Published Apr 03, 2014How far would you go to help a sick friend? Would you take them on a world tour? Would you help them cover up a murder? What about letting them feast on your own blood? Clif Prowse does all that and much more in Afflicted, a found footage-style vampire horror film that takes the idea of being "best friends forever" to new, bizarre heights.
First-time feature length filmmakers Prowse and Derek Lee — who also happen to star as exaggerated versions of themselves in the film — play a pair of childhood friends who decide to go on a globe-spanning adventure after Lee is diagnosed with a rare brain disorder that could result in a sudden hemorrhage and his subsequent death at any given time. In pure West Coast idealistic fashion, the pair get all The Buried Life on each other and decide to document their journeys online for friends, family and strangers to see.
While on vacation in Paris, however, Prowse finds Lee unconscious in the duo's dorm room one night after leaving Lee to spend some time alone with a mysterious woman. With a minor head wound and gash on his arm acting as his only visible injuries, the gruesome twosome trek on to Italy, but Prowse slowly starts noticing a change in Lee's appetite, vision and power as an unknown affliction begins to take hold of his body.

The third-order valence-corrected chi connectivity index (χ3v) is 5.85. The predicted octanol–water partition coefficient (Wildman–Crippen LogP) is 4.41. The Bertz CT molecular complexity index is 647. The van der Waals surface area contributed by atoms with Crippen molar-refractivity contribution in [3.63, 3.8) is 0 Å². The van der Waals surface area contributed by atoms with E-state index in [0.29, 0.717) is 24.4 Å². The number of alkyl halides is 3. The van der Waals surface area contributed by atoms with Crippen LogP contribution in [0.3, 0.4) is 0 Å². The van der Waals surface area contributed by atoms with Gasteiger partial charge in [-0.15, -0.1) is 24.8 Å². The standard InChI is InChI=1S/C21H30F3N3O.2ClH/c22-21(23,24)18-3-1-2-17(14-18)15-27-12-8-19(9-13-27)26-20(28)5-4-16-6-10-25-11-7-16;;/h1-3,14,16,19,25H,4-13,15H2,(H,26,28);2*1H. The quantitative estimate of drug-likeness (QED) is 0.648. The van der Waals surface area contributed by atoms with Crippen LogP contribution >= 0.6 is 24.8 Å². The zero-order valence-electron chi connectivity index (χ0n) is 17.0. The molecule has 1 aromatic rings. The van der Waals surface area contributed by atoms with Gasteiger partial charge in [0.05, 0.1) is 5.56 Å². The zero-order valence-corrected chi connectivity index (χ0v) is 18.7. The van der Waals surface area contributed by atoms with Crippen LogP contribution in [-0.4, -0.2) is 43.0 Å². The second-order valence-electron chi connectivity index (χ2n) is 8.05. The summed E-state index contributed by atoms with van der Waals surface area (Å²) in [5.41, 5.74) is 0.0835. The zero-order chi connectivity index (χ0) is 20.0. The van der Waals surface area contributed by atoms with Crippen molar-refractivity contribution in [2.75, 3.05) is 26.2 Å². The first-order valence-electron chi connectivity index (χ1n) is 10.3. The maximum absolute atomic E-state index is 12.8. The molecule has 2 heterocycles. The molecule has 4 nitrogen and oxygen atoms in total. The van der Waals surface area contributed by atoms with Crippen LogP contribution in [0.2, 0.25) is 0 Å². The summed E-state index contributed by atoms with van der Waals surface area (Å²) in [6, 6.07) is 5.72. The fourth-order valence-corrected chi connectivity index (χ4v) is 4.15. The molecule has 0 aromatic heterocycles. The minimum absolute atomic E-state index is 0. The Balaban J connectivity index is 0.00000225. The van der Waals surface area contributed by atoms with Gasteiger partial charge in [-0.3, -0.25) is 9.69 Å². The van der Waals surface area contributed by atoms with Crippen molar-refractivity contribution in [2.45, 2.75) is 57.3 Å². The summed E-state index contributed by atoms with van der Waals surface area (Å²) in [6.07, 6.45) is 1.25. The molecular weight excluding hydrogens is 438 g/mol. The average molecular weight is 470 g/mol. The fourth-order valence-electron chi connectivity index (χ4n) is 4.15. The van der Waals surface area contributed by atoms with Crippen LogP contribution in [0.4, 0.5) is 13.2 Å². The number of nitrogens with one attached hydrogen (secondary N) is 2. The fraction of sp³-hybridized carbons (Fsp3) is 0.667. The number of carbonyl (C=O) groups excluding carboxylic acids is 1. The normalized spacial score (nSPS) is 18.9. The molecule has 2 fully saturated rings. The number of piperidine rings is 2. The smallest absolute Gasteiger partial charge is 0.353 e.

Armed with super strength and a newfound aversion to the sun and seafood linguine, Prowse and Lee do what any two buddies would do when faced with such a situation: spend their evenings destroying public property and watching Lee jump off of random buildings. But as Lee's sickness gains control, the two soon discover they've bitten off a bit more than they can chew.
Kudos to Lee and Prowse for recognizing the genre's limitations early on in the film and smashing through them thanks to inventive cinematography and cunning CGI — including one POV fight scene filmed during post-production that would make any first-person shooting fan froth at the mouth.
For a movie with such macabre subject matter, Lee and Prowse also do a good job injecting some fun into the film. It's hard not to feel like these two friends — and the characters they're playing — are having a good time every step of the way, especially in one scene in which Prowse reads aloud an online encyclopedia entry on vampires, excitedly suggesting Lee may have the ability to morph into a wolf, bat or cloud of fog at any given moment.
Still, it's hard to imagine American audiences buying into this fairly low budget feature filmed by a pair of Canucks, which is a mostly un-scary — albeit definitely queasy — take on the often adolescent, mostly romanticized found footage and vampire film genres. But in an industry increasingly dominated by endless online streaming services and devices, expect this to be the first modern Canadian cult horror classic of the VOD generation.